It’s difficult to choose which of the hundreds of ideas to focus on, but there is a nuance that the Chasam Sofer points out that is highly relevant to Elul. The Chasam Sofer references the gemara in Sotah (9b) which explains מִרְיָם הִמְתִּינָה לְמֹשֶׁה שָׁעָה אַחַת שֶׁנֶּאֱמַר וַתֵּתַצַּב אֲחוֹתוֹ מֵרָחוֹק לְפִיכָךְ נִתְעַכְּבוּ לָהּ יִשְׂרָאֵל שִׁבְעָה יָמִים בַּמִּדְבָּר שֶׁנֶּאֱמַר וְהָעָם לֹא נָסַע עַד הֵאָסֵף מִרְיָם Miriam waited for Moshe one hour, as it says: And his sister stood from afar. Therefore the nation waited for her seven days in the desert, as it says: and the people did not travel until Miriam returned (from the quarantine that was imposed upon her as a result of the tzaras she suffered from in punishment for speaking about Moshe). This gemara teaches that Miriam was rewarded midda keneged midda for her chesed in waiting for Moshe when he was a baby.

The Chasam Sofer asks on this gemara. He explains that there are two ways in which we can look at what Miriam was doing when she was watching Moshe. The first way is to view her as if she was simply a sister watching her brother to see what happens to him in a dangerous situation. The second way is to understand that Miriam had prophecy and therefore knew that Moshe was destined to become the leader and redeemer of Klal Yisrael. As such, her intention in watching him was because she wanted to see if there was something she could do “to assist” Hashem’s chosen leader. This second possibility is clearly on a much higher level as it would have been carried out not simply because of the love of a sister for her brother but lekavod shamayim. The Chasam Sofer points out that we are commanded to give others the benefit of the doubt and, therefore, we would have to say that Miriam watched Moshe for the second, more holy reason. However, that is not the case. We see from the fact that Miriam was rewarded in this world, by having Klal Yisrael wait for her, that Hashem viewed her as waiting for Moshe on the lower, albeit still very lofty level, — as a sister might. Because if she was waiting for Moshe on the higher level, her reward would have been so much greater that it would have been reserved for the next world.

In addition to our obligation to judge favorably, the gemara in Shabbos (127b) tells us: הַדָּן חֲבֵירוֹ לְכַף זְכוּת — דָּנִין אוֹתוֹ לִזְכוּת Everyone who judges his friend favorably, he himself is judged favorably. That means that Hashem also judges favorably. So why was it that Miriam was not judged favorably? The Chasam Sofer answers his question as follows. Miriam made a presumption relating to how Moshe was acting vis-a-vis his wife, and she did not give Moshe the benefit of the doubt. Therefore, because she did not give Moshe the benefit of the doubt, she was not given the benefit of the doubt by Hashem. The converse of the gemara is true: anyone who does not judge his friend favorably, is not judged favorably by Hashem. The Chasam Sofer concludes: וזהוּ מוּסר למספּרי לה״ר This is the lesson to those who speak Lashon Hara.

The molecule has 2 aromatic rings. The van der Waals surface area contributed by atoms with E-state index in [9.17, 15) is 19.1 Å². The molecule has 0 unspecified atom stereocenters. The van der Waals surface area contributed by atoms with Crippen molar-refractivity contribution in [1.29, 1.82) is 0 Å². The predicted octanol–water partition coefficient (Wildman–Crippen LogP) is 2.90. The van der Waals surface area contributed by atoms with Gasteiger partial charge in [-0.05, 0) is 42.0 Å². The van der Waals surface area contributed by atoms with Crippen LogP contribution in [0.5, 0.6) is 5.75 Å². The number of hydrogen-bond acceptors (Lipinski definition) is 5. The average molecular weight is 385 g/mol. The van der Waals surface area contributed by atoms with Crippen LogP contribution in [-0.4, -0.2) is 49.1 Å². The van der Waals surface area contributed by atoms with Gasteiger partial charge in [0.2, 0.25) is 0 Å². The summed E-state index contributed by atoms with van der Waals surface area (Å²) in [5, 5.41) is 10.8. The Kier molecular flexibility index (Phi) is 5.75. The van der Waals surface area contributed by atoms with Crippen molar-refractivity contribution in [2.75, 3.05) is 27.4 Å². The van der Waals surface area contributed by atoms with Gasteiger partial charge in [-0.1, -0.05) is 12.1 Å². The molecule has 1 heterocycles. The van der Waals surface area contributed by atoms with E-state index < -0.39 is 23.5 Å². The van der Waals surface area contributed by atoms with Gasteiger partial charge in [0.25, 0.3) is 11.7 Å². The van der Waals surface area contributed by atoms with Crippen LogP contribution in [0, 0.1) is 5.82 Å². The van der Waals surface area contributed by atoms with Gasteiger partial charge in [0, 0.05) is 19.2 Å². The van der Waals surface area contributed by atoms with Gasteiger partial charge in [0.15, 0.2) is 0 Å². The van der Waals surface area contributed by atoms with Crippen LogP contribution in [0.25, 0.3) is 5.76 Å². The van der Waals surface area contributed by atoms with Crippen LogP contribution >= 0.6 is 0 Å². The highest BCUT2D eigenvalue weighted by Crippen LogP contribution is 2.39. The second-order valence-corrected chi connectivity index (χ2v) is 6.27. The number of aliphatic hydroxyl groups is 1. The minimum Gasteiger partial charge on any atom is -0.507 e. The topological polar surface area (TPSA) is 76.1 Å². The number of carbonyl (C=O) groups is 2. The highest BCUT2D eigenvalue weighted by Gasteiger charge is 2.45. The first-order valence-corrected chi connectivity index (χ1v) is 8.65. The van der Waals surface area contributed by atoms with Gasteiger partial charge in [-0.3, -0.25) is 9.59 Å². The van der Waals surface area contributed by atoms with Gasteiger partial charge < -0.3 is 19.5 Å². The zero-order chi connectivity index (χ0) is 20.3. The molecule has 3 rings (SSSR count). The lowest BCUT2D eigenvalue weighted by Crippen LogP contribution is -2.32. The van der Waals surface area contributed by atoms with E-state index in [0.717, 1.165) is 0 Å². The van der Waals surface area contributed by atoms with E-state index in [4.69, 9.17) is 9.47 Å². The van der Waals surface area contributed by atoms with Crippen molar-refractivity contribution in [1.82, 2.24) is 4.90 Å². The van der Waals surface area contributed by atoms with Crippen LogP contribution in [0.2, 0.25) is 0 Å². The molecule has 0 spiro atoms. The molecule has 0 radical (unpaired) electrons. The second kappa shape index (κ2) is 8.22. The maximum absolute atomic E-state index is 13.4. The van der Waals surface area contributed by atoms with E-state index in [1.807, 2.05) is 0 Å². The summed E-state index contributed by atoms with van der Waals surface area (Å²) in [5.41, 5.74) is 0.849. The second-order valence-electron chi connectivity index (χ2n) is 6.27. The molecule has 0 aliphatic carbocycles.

All throughout Elul and the Aseres Yemei Teshuva, we are seeking rachamim from Hashem. We’re asking Him to give us the benefit of the doubt, even when He knows our exact intentions were sometimes less than stellar. And this is something that Hashem actually “wants” to do. However, if, during this same time period, we are not judging others favorably, we are forfeiting the right to ask Hashem to judge us favorably. There are halachos that determine when we must give someone the benefit of the doubt and when we do not need to. During these special days when we want Hashem to tip the scales toward our benefit even when we really don’t “deserve it”, we should be granting others the benefit of the doubt lefnim meshuras hadin.

The Takeaway:
Miriam was not given the benefit of the doubt by Hashem because she did not give Moshe the benefit of the doubt. Hashem judges us in the way that we judge others. When we are asking Hashem to overlook our flaws and see what’s good and focus on the potential within us, we must do the same for others or lose that opportunity ourselves.

This Week:
Assume good intentions on the part of those around you. When something occurs and you have the impetus to create a story about why someone did something, create a story that is positive and gives the other person the benefit of the doubt.